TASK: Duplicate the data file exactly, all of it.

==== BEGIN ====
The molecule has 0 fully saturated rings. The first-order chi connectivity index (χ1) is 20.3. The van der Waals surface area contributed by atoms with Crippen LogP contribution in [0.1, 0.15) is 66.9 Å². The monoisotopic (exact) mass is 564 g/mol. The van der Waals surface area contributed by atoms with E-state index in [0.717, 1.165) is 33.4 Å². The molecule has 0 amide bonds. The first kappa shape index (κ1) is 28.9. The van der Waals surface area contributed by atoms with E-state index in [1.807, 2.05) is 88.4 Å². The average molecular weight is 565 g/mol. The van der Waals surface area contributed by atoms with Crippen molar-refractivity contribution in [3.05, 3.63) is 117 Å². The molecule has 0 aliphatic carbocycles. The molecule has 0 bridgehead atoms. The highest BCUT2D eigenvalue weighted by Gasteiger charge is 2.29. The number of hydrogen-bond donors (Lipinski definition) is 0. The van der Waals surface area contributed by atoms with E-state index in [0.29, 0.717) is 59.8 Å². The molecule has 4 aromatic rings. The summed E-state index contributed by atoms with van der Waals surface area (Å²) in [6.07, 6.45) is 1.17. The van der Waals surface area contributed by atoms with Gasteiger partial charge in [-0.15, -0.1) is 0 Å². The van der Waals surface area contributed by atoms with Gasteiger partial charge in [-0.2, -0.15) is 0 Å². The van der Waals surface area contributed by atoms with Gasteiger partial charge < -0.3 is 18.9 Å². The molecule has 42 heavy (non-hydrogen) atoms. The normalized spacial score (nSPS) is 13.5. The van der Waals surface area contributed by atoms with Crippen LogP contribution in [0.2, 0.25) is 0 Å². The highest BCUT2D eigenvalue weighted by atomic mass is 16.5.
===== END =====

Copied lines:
The molecule has 0 fully saturated rings. The first-order chi connectivity index (χ1) is 20.3. The van der Waals surface area contributed by atoms with Crippen LogP contribution in [0.1, 0.15) is 66.9 Å². The monoisotopic (exact) mass is 564 g/mol. The van der Waals surface area contributed by atoms with E-state index in [0.717, 1.165) is 33.4 Å². The molecule has 0 amide bonds. The first kappa shape index (κ1) is 28.9. The van der Waals surface area contributed by atoms with E-state index in [1.807, 2.05) is 88.4 Å². The average molecular weight is 565 g/mol. The van der Waals surface area contributed by atoms with Crippen molar-refractivity contribution in [3.05, 3.63) is 117 Å². The molecule has 0 aliphatic carbocycles. The molecule has 0 bridgehead atoms. The highest BCUT2D eigenvalue weighted by Gasteiger charge is 2.29. The number of hydrogen-bond donors (Lipinski definition) is 0. The van der Waals surface area contributed by atoms with E-state index in [0.29, 0.717) is 59.8 Å². The molecule has 4 aromatic rings. The summed E-state index contributed by atoms with van der Waals surface area (Å²) in [6.07, 6.45) is 1.17. The van der Waals surface area contributed by atoms with Gasteiger partial charge in [-0.15, -0.1) is 0 Å². The van der Waals surface area contributed by atoms with Gasteiger partial charge in [-0.2, -0.15) is 0 Å². The van der Waals surface area contributed by atoms with Gasteiger partial charge < -0.3 is 18.9 Å². The molecule has 42 heavy (non-hydrogen) atoms. The normalized spacial score (nSPS) is 13.5. The van der Waals surface area contributed by atoms with Crippen LogP contribution in [0.2, 0.25) is 0 Å². The highest BCUT2D eigenvalue weighted by atomic mass is 16.5.